PERSON OF THE WEEK: Helene Jaron On Workouts And Lender Liability

Written by Jessica Lillian
on September 01, 2009 No Comments
Categories : Person Of The Week

MortgageOrb checked in with Helene Jaron, a member of the business law department at Cozen O'Connor, where she focuses her practices on real estate finance and securitization. She offers some timely advice on avoiding lender liability claims and navigating tricky workouts involving securitization and/or mezzanine pieces.

Q:
You have mentioned that commercial mortgage lenders often risk liability claims if they take ‘too active a role’ in working with borrowers. What typically constitutes a too-active role? How can lenders guard against these claims?

Helene Jaron: Once a loan goes into default, if a lender takes no action and accepts payments from the borrower, or if the lender actively engages in workout negotiations, the lender runs the risk that if negotiations break down, a borrower will claim a de facto forbearance or loan modification. Borrowers also have been more aggressive with lender liability counterclaims.

Once a loan goes into default, the lender should send a default notice that identifies the default and unequivocally states that no oral communication between the lender and the borrower shall constitute an agreement of the lender with respect to the loan, and that any agreement between the borrower and the lender must be in writing.

Lenders also should obtain a pre-negotiation letter from the borrower prior to entering into any type of settlement or workout discussion. The pre-negotiation letter should provide that, while the parties may engage in ongoing discussions and negotiations, no agreement reached with respect to any matter shall have any effect unless such agreement is reduced to writing.

If the borrower is unwilling to sign a pre-negotiation letter, the lender should, nonetheless, send the letter to the borrower prior to commencing any discussions with the borrower.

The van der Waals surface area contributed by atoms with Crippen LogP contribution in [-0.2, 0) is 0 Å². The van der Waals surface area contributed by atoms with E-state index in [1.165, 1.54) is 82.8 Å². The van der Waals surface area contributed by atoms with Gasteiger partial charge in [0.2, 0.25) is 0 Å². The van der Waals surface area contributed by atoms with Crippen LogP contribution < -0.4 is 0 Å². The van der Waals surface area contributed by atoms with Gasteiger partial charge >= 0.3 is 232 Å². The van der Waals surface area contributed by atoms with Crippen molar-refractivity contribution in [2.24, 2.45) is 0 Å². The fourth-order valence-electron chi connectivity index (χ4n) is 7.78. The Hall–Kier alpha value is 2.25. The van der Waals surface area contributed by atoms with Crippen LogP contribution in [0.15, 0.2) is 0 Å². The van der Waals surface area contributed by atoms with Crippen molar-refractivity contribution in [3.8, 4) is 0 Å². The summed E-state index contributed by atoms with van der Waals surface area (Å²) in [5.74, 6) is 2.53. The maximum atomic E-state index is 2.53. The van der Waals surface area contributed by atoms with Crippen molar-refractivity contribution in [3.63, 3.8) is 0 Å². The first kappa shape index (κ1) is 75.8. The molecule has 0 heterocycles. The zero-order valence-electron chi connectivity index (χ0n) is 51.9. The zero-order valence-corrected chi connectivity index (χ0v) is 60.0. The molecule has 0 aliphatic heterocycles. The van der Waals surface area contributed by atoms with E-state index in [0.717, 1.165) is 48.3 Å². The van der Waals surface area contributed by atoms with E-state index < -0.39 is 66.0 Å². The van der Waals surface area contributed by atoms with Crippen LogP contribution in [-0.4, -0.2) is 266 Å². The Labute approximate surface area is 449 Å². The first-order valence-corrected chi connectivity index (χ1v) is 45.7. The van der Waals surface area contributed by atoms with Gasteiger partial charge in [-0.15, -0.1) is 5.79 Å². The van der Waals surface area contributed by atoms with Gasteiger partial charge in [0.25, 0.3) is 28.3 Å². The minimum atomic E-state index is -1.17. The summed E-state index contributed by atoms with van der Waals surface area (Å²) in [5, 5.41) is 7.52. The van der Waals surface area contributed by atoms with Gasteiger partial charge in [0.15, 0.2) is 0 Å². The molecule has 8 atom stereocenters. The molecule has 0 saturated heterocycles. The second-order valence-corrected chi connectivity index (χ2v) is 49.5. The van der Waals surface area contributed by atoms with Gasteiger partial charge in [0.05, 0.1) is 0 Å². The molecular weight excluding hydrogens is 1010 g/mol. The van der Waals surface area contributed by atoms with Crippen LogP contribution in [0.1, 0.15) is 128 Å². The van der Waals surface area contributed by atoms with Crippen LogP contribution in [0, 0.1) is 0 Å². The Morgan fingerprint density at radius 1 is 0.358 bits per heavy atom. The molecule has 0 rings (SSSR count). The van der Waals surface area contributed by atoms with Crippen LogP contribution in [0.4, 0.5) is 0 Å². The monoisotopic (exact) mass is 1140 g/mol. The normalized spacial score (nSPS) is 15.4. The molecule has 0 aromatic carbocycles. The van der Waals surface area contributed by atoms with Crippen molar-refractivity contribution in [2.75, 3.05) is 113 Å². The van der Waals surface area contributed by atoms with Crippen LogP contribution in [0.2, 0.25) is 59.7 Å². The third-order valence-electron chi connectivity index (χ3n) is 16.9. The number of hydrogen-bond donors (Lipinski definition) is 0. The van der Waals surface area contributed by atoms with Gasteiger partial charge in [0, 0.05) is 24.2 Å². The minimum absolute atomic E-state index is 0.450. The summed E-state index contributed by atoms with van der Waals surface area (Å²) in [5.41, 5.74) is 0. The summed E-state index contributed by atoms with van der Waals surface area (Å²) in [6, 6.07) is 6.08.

Q: You have also noted the problems associated with mezzanine loans and discussed opting for preferred equity instead. What are the specific advantages of preferred equity? What are the risks?

Jaron: A mezzanine loan is secured by the equity interests in an entity. If there is a default, a mezzanine lender must conduct a commercially reasonable sale under the Uniform Commercial Code in order to gain control of the entity and, ultimately, the real estate.

Typically, there is an intercreditor agreement between the senior mortgage lender and the mezzanine lender that may allow the mezzanine lender to cure mortgage borrower defaults for up to three months before the senior lender commences a foreclosure action.

One advantage of preferred equity is that the investor has an existing ownership interest in the entity. If there is a default under the preferred-equity agreement, the preferred-equity investor has the right to become the managing partner/member of the entity, without the need for judicial action.

Moreover, there is no limitation on how many defaults can be cured by the preferred-equity investor, as it is in the ownership structure, and depending on the circumstances, the preferred-equity investment can be characterized as either debt or equity.

The disadvantage, however, is that the defaulting partner/member still retains a non-controlling interest in the entity.

Q: In your work with commercial mortgage workouts, what complications have you found are most common – particularly with securitized loans?

Jaron: The most common complaint we hear from borrowers under securitized loans is that they cannot get the attention of the master servicer. The master servicer will not transfer the loan to special servicing unless the loan is in default or a default is imminent, and the master servicer may be unwilling to speak to a borrower until an actual default has occurred.

For those securitized loans that have been transferred to special servicing, there is no readily available exit strategy. In many cases, the loans far exceed the current value of the property. If refinancing is even available, it will be at a very low leverage, which means a borrower will have to come up with a substantial equity investment in order to retain the asset.

For many borrowers, this simply is not an option, and they elect to give back the keys.

Q: How much do you think the Term Asset-Backed Securities Loan Facility (TALF) will help revive commercial real estate lending? Is the recent extension meaningful?

Jaron: Investors sought $669 million of legacy CMBS TALF loans for the July subscription and $2.3 billion of legacy CMBS TALF loans for the August subscription. The increased demand for TALF-eligible bonds has had some success in bringing spreads on AAA CMBS to reasonable levels, but it has yet to stimulate securitized lending.

While several single borrower deals are in the pipeline, the real challenge is reviving conduit origination. Many banks have either eliminated or significantly decreased their underwriting and origination staff. Banks will need to staff back up, which they may be unwilling to do until they know they are able to hedge interest-rate risk while they aggregate loans for securitization.

Their willingness to come back into the market also may depend, in large part, on whether they anticipate a market for bonds rated below AAA.

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